TORONTO, June 25, 2013 /CNW/ - Ontario's universities are giving the
opportunity of a postsecondary education to current and former Crown
wards and youth leaving the care of Children's Aid Societies.
"A university education can transform lives, and Ontario's universities
are so happy to partner with the province to provide this opportunity
for young people leaving care," says Alastair Summerlee, Chair of the
Council of Ontario Universities (COU) and President of the University
"There is no greater gift than the opportunity of a postsecondary
education," says COU President and CEO Bonnie M. Patterson. "Ontario's
universities are making a difference in the lives of young people who
can achieve independence and make their mark on society. Universities
and the government are dedicated to ensuring that finances are not a
barrier to accessing postsecondary education; all qualified and willing
students should be able to attend."
For the 2013-14 school year, postsecondary institutions and the
government will increase financial aid provided for youth in and
leaving care by:
Providing a Living and Learning grant of $500 a month to youth aged 21
to 24 enrolled in Ontario Student Assistance Program eligible programs.
Covering 100 per cent of their tuition fees, up to a maximum of $6,000 a
Through the new 100% Tuition Aid for Youth Leaving Care program, Ontario
will cover the first half of tuition costs through the Access Grant for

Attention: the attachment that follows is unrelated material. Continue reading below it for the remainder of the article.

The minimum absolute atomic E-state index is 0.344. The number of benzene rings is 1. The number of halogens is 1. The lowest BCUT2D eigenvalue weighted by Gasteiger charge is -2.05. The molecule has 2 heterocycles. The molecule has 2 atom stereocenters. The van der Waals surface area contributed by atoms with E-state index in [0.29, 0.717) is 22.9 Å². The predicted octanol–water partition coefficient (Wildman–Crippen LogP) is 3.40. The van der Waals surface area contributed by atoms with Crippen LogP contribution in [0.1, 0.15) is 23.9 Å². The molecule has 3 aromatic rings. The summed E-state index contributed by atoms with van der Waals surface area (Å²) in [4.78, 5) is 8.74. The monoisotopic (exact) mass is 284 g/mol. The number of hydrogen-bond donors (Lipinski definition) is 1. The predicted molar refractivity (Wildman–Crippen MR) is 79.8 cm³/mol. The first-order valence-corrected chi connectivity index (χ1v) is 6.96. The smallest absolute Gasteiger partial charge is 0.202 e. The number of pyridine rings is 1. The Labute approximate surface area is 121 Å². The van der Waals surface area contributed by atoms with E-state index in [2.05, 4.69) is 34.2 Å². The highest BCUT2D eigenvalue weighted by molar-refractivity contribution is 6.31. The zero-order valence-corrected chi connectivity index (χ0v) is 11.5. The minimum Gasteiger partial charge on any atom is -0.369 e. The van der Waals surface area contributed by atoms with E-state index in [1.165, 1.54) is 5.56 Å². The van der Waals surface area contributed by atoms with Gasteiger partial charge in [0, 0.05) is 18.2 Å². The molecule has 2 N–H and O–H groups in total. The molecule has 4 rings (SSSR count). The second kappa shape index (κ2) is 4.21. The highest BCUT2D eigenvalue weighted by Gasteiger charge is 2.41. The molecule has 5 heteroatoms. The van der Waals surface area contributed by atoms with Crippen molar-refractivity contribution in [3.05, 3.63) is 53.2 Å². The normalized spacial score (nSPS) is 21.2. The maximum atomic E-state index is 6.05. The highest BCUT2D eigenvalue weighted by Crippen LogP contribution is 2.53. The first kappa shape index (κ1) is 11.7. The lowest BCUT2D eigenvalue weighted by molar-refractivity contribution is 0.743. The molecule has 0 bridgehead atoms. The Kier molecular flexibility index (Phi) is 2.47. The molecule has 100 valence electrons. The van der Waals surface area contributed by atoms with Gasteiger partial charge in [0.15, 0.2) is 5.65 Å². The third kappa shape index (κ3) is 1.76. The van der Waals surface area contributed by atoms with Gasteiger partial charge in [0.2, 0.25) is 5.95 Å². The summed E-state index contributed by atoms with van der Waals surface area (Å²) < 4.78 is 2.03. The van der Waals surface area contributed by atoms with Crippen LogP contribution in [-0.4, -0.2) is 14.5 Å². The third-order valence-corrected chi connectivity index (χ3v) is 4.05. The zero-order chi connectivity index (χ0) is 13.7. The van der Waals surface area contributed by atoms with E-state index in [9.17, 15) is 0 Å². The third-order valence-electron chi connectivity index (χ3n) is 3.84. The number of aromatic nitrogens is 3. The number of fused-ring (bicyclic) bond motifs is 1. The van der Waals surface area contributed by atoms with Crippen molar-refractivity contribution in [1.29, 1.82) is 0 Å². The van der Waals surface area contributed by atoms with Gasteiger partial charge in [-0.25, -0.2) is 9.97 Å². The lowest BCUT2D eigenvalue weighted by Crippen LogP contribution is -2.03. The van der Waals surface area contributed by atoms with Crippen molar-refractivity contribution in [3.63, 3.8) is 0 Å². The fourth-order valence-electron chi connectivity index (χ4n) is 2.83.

Crown Wards and the 30% Off Ontario Tuition grant for eligible
students. All Ontario's public universities will cover the remaining
cost of tuition, for up to four years of study.
A university education is one of the best investments young people can
make in their future, leading to better career opportunities, higher
incomes and life-long skills.
The latest statistics show that 87.5 per cent of Ontario students are
finding employment within six months of graduation, and 93.1 per cent
are employed within two years.
University students are earning an average of $42,403 six months after
graduation, more than those with any other level of education.
Within two years of graduation, 82 per cent of graduates working full
time say their work is related to the skills they gained in their
A recent report by CIBC listed 25 occupations showing signs of a skills
shortage over the next several years. Almost all of these occupations
require a university degree.
COU is a membership organization of 21 publicly assisted universities in
Ontario. It works closely with the provincial and federal governments
to shape public policies that help universities deliver high-quality
programs for students, and the research and innovation that improves
the social, cultural and economic well-being of Ontarians.
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SOURCE: Council of Ontario Universities
For further information:
Director, Strategic Communications and Media Relations
Telephone: 416-979-2165 extension 233
Email Wendy McCann